Hess begins with an overview of the engineer officers and units employed by either side during the Overland Campaign. Lee placed Maj. Gen. Martin L. Smith2 in the position of chief engineer, and the Confederates assigned a single battalion, the 1st Confederate Engineers, to the Army of Northern Virginia. On the Union side, Brig. Gen. James C. Duane served as chief engineer of the Army of the Potomac during the campaign. The author's brief service biographies of engineer officers serving under Duane, men like James Morton, Francis Fahrquar, Nathaniel Michler, and Ira Spaulding, introduce readers to these important, yet little celebrated, figures. Those familiar with the Official Military Atlas will undoubtedly recognize Michler, whose artistic cartography graces many of its plates. Hess makes an excellent sidepoint of the danger of relying on these engineer maps in isolation. The placement of even major topographical features often varied widely between maps covering the same area3.

While helpful, prior familiarity with the literature of the Overland Campaign is not required for the reader to grasp the essential point of this study, which basically provides an operational and grand tactical examination of the campaign in the specific context of the expanding role of field fortifications. Pursuant to this aim, the planning and deployment of engineering assets are given special attention in the narrative. Although Hess relies heavily, both descriptively and analytically, upon Gordon Rhea's multi-volume military history of the campaign for background information, the central ideas of Trench Warfare are drawn from the author's mass of original research and personal surveys of the earthwork remains on the various battlefields.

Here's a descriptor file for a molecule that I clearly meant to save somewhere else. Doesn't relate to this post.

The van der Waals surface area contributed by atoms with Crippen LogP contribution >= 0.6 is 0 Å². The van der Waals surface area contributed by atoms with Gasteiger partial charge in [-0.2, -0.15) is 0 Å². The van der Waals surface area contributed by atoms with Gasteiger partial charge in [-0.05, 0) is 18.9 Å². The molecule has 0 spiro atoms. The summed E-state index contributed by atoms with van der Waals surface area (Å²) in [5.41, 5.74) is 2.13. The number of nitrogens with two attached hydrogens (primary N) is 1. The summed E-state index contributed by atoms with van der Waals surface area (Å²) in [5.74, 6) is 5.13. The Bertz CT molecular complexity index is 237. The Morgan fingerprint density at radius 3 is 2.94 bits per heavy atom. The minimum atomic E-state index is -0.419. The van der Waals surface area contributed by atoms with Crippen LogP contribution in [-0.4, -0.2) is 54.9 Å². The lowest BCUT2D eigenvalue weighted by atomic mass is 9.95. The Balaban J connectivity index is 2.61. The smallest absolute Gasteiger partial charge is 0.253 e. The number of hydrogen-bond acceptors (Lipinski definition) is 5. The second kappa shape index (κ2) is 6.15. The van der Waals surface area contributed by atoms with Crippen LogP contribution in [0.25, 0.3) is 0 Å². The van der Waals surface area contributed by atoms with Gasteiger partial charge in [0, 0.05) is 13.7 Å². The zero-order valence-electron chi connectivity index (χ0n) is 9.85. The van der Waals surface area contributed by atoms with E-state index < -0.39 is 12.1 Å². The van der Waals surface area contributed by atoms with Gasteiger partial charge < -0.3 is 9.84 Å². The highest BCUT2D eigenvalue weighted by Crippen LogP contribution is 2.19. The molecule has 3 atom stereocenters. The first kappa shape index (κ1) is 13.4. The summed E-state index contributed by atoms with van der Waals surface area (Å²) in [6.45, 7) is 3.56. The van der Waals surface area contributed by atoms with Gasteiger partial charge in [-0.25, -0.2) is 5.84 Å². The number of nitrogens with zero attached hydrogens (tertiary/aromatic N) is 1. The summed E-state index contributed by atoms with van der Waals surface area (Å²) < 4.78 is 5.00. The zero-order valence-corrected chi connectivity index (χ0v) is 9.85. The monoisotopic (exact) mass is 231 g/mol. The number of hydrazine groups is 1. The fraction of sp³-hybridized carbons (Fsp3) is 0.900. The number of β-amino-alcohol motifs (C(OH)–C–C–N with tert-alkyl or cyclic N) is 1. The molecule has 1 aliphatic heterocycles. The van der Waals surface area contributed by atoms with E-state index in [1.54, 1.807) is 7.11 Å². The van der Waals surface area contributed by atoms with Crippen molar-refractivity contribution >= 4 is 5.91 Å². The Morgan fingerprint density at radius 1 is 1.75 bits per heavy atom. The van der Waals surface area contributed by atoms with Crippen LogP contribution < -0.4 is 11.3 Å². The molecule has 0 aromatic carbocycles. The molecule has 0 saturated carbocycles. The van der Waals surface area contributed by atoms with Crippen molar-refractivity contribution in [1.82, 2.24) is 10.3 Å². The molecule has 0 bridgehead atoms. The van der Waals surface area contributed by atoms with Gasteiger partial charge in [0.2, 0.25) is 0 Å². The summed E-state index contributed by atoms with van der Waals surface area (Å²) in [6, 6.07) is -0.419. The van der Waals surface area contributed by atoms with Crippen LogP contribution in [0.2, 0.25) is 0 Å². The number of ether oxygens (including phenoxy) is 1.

Detailed cartography is an essential element of a study of this type, and the effort put forth by author and publisher in this regard is first rate. Maps trace existing earthworks, and note salient features such as gun emplacements, traverses, ditches, rifle pits, communicating trenches, and bombproofs. Relevant battlefield topography, such as ravines, are also duly noted. Many of these drawings are placed within a lengthy appendix that also discusses field fortification design and construction. My only quibble is with the lack of a distance scale and more thorough orientation aids for those readers that would like to visit the sites.

While detailed tactical discussions are beyond the scope of the series, Hess makes note of the unique problems associated with attacking fortified positions. Simply passing over friendly trenches would often disrupt formations. Linear formations fractured while passing through obstructions and lacked the ability to exploit breakthroughs, while the alternative use of columns of regiments, brigades, or divisions led to the dilemma of where to place the supports. Units in close support often only added to the confusion (and casualty lists) as these formations quickly intermixed with the lead regiments. Supports placed far to the rear also experienced difficulty in exploiting gains as enemy reserves would reach the front before these friendly supports could be brought forward. Grant is faulted for the constant operational maneuvering of exhausted units in order to find a weak spot in Confederate defenses, and also for the lack of proper reconnaissance before launching assaults. Entire corps (especially II Corps) were ground down, their offensive effectiveness severely crippled by frightening levels of attrition in experienced officers and men. Of course, time spent by Union forces on rest, reorganization, and intelligence gathering only allowed Lee a window he would use to fortify his lines into a state of near impregnability. These problems would never be adequately solved.